The aim of a World Register of Marine Species (WoRMS) is to provide an authoritative and comprehensive list of names of marine organisms, including information on synonymy. While highest priority goes to valid names, other names in use are included so that this register can serve as a guide to interpret taxonomic literature.

Those are “current” classifications, which don’t reflect historical classifications (used by our ancestors), nor future classifications.

The four states of matter becoming > 500 states of matter for example.

Instead of “universal acceptance,” how does “working agreement for a specific purpose” sound?

Fast rule-based bioactivity prediction using associative classification mining

Sunday, November 25th, 2012

Fast rule-based bioactivity prediction using associative classification mining by Pulan Yu and David J Wild. (Journal of Cheminformatics 2012, 4:29 )

Who moved my acronym? continues: ACM = Association for Computing Machinery or associative classification mining.

Abstract:

Relating chemical features to bioactivities is critical in molecular design and is used extensively in lead discovery and optimization process. A variety of techniques from statistics, data mining and machine learning have been applied to this process. In this study, we utilize a collection of methods, called associative classification mining (ACM), which are popular in the data mining community, but so far have not been applied widely in cheminformatics. More specifically, the classification based on predictive association rules (CPAR), classification based on multiple association rules (CMAR) and classification based on association rules (CBA) are employed on three datasets using various descriptor sets. Experimental evaluations on anti-tuberculosis (antiTB), mutagenicity and hERG (the human Ether-a-go-go-Related Gene) blocker datasets show that these three methods are computationally scalable and appropriate for high speed mining. Additionally, they provide comparable accuracy and efficiency to the commonly used Bayesian and support vector machines (SVM) method, and produce highly interpretable models.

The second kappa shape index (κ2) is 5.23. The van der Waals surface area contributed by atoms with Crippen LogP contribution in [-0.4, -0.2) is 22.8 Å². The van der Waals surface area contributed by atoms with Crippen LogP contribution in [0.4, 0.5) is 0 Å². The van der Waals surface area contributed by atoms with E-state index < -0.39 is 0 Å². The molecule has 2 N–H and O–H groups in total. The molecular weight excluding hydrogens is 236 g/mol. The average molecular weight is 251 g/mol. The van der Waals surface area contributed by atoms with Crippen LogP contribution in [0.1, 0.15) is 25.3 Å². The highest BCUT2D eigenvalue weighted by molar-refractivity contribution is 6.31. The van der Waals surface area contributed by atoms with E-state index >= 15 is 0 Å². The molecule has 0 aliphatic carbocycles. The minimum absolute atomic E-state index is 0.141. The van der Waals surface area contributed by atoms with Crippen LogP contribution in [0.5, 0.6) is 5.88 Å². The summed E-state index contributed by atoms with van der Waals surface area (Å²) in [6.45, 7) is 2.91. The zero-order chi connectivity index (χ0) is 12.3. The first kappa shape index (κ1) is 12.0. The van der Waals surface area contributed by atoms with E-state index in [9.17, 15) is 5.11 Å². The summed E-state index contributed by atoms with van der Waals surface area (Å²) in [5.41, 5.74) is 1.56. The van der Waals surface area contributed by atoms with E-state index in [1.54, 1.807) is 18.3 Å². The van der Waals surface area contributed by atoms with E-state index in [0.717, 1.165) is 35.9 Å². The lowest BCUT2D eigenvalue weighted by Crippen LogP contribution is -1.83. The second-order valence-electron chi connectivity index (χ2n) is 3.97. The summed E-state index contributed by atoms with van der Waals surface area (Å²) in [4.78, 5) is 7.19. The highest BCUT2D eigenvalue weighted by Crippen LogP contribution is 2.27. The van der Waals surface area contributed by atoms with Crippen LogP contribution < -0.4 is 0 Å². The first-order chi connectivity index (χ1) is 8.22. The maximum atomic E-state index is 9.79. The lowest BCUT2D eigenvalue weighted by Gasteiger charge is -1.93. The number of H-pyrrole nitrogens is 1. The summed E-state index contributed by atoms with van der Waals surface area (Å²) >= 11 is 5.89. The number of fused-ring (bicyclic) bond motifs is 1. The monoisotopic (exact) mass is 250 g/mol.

An interesting lead on investigation of associations in large data sets. Pass on those meeting a threshold on for further evaluation?

Constructing a true LCSH tree of a science and engineering collection

Monday, November 19th, 2012